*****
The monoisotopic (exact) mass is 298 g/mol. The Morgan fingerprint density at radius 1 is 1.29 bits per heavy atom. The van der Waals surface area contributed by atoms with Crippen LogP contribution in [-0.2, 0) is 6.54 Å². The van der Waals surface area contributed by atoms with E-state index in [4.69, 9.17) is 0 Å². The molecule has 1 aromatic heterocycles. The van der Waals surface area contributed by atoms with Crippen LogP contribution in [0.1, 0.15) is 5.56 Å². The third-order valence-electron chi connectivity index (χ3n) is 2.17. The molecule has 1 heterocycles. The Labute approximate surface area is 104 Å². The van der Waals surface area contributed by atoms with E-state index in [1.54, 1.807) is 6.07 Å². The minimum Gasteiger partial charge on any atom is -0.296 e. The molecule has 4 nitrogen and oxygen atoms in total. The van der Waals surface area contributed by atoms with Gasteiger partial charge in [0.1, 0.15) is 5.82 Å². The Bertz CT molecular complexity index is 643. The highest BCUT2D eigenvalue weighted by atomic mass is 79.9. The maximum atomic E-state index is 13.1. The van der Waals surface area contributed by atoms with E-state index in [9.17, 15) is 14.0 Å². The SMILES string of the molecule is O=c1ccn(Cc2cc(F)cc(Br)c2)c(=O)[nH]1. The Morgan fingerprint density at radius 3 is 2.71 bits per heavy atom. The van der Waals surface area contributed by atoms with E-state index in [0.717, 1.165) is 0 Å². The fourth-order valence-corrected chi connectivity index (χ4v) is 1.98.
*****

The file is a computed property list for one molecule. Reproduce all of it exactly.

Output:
The monoisotopic (exact) mass is 298 g/mol. The Morgan fingerprint density at radius 1 is 1.29 bits per heavy atom. The van der Waals surface area contributed by atoms with Crippen LogP contribution in [-0.2, 0) is 6.54 Å². The van der Waals surface area contributed by atoms with E-state index in [4.69, 9.17) is 0 Å². The molecule has 1 aromatic heterocycles. The van der Waals surface area contributed by atoms with Crippen LogP contribution in [0.1, 0.15) is 5.56 Å². The third-order valence-electron chi connectivity index (χ3n) is 2.17. The molecule has 1 heterocycles. The Labute approximate surface area is 104 Å². The van der Waals surface area contributed by atoms with E-state index in [1.54, 1.807) is 6.07 Å². The minimum Gasteiger partial charge on any atom is -0.296 e. The molecule has 4 nitrogen and oxygen atoms in total. The van der Waals surface area contributed by atoms with Gasteiger partial charge in [0.1, 0.15) is 5.82 Å². The Bertz CT molecular complexity index is 643. The highest BCUT2D eigenvalue weighted by atomic mass is 79.9. The maximum atomic E-state index is 13.1. The van der Waals surface area contributed by atoms with E-state index in [9.17, 15) is 14.0 Å². The SMILES string of the molecule is O=c1ccn(Cc2cc(F)cc(Br)c2)c(=O)[nH]1. The Morgan fingerprint density at radius 3 is 2.71 bits per heavy atom. The van der Waals surface area contributed by atoms with E-state index in [0.717, 1.165) is 0 Å². The fourth-order valence-corrected chi connectivity index (χ4v) is 1.98.